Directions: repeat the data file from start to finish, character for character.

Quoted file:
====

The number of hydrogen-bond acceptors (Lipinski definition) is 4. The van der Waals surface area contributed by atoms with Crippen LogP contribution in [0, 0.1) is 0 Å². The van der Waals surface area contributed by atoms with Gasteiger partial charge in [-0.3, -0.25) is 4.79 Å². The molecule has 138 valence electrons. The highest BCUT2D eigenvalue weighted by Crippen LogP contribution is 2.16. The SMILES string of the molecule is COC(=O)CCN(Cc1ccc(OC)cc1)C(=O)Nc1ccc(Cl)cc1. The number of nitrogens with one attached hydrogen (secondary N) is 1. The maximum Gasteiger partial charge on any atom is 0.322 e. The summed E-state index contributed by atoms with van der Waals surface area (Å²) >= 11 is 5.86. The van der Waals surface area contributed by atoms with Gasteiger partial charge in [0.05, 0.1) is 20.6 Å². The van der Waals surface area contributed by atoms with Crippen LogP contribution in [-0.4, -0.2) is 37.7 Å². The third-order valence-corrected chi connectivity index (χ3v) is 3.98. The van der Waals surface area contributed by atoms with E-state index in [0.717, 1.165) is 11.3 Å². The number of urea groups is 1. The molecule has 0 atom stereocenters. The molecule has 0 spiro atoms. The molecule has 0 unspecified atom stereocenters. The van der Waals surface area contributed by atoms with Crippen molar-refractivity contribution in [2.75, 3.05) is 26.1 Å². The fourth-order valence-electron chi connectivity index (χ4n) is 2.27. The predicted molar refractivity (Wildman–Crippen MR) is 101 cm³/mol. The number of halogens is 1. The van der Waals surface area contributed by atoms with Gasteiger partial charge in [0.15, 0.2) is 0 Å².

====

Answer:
The number of hydrogen-bond acceptors (Lipinski definition) is 4. The van der Waals surface area contributed by atoms with Crippen LogP contribution in [0, 0.1) is 0 Å². The van der Waals surface area contributed by atoms with Gasteiger partial charge in [-0.3, -0.25) is 4.79 Å². The molecule has 138 valence electrons. The highest BCUT2D eigenvalue weighted by Crippen LogP contribution is 2.16. The SMILES string of the molecule is COC(=O)CCN(Cc1ccc(OC)cc1)C(=O)Nc1ccc(Cl)cc1. The number of nitrogens with one attached hydrogen (secondary N) is 1. The maximum Gasteiger partial charge on any atom is 0.322 e. The summed E-state index contributed by atoms with van der Waals surface area (Å²) >= 11 is 5.86. The van der Waals surface area contributed by atoms with Gasteiger partial charge in [0.05, 0.1) is 20.6 Å². The van der Waals surface area contributed by atoms with Crippen LogP contribution in [-0.4, -0.2) is 37.7 Å². The third-order valence-corrected chi connectivity index (χ3v) is 3.98. The van der Waals surface area contributed by atoms with E-state index in [0.717, 1.165) is 11.3 Å². The number of urea groups is 1. The molecule has 0 atom stereocenters. The molecule has 0 spiro atoms. The molecule has 0 unspecified atom stereocenters. The van der Waals surface area contributed by atoms with Crippen molar-refractivity contribution in [2.75, 3.05) is 26.1 Å². The fourth-order valence-electron chi connectivity index (χ4n) is 2.27. The predicted molar refractivity (Wildman–Crippen MR) is 101 cm³/mol. The number of halogens is 1. The van der Waals surface area contributed by atoms with Gasteiger partial charge in [0.15, 0.2) is 0 Å².